The Imperial Valley is known by geologists as one of the most geologically diverse areas of the Southwestern United States. It is also home "to the earliest recorded mining activity in the State of California." According to legend, a group of boys returned to their camp laden with gold ore. This led the La Sierra de San Pablo mountain range to be renamed as the "Cargo Muchacho Mountains" inspired by the "muchachos cargados" or "loaded boys."
The Chocolate Mountain range in Imperial Valley has recorded gold mining as far back as 1780. Other mines in the area also date back to the 1780s, some of which operated continuously to the late 1800s.
Mining Towns like Hedges, Ogilby, and Tumco all played significant roles in leading the way to new mines in the area, such as the Picacho Mine, Gold Cross, Guadalupe, and American Girl Mine, which brought in major investors like former California Governor Henry Markham.
Mining continues in Imperial County today at the Mesquite Mine, roughly 10 miles north of Imperial Gold’s planned site.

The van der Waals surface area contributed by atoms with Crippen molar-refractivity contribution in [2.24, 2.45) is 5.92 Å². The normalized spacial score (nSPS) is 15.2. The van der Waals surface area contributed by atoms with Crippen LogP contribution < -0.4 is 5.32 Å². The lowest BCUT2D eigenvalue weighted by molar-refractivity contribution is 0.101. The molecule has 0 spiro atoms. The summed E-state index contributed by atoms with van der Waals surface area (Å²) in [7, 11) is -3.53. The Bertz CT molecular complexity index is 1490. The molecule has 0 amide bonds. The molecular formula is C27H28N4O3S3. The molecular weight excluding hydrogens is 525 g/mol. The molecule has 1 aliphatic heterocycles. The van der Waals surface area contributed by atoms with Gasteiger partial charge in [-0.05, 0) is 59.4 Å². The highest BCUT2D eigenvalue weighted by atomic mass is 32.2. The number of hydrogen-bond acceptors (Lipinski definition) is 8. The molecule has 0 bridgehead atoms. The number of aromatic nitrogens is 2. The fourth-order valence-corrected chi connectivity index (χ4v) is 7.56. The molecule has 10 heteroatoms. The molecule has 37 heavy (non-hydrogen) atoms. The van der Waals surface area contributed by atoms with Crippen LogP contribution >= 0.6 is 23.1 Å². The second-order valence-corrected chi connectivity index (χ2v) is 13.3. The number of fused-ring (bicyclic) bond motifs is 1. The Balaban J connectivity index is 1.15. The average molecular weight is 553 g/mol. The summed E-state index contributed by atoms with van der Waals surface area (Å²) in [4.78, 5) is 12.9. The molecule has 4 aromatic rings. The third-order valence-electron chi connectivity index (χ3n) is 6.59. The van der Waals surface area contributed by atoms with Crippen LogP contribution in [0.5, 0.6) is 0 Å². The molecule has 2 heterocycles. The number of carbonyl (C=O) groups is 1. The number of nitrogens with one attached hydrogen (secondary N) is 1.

Although most mining began in Imperial with the pursuit of gold and silver, more than 25 other minerals were produced in the area between the 1870s and 1960. Imperial County made significant contributions to the military during World War I, producing tungsten, and World War II, providing celestite used in flares and tracer ammunition. The wide desert plains of Imperial County also served as a training ground for General Patton and his troops.
The region has also seen the development of other minerals, including manganese, nickel, platinum, clay, marble, zinc, and many others.
There are significant geothermal assets in Imperial County. In the depression era, the Niland gas field area supplied Southern California with ice and was an important economic asset for the county. The area still holds promise for alternative and renewable energy in the future.
All of this is only some of the long and fascinating history of mining in Imperial County. You can read more here:
At Imperial Gold, we seek to uphold the history of the Imperial Valley as a resource-producing area while using modern mining techniques, minimizing environmental impact and respecting the surrounding communities.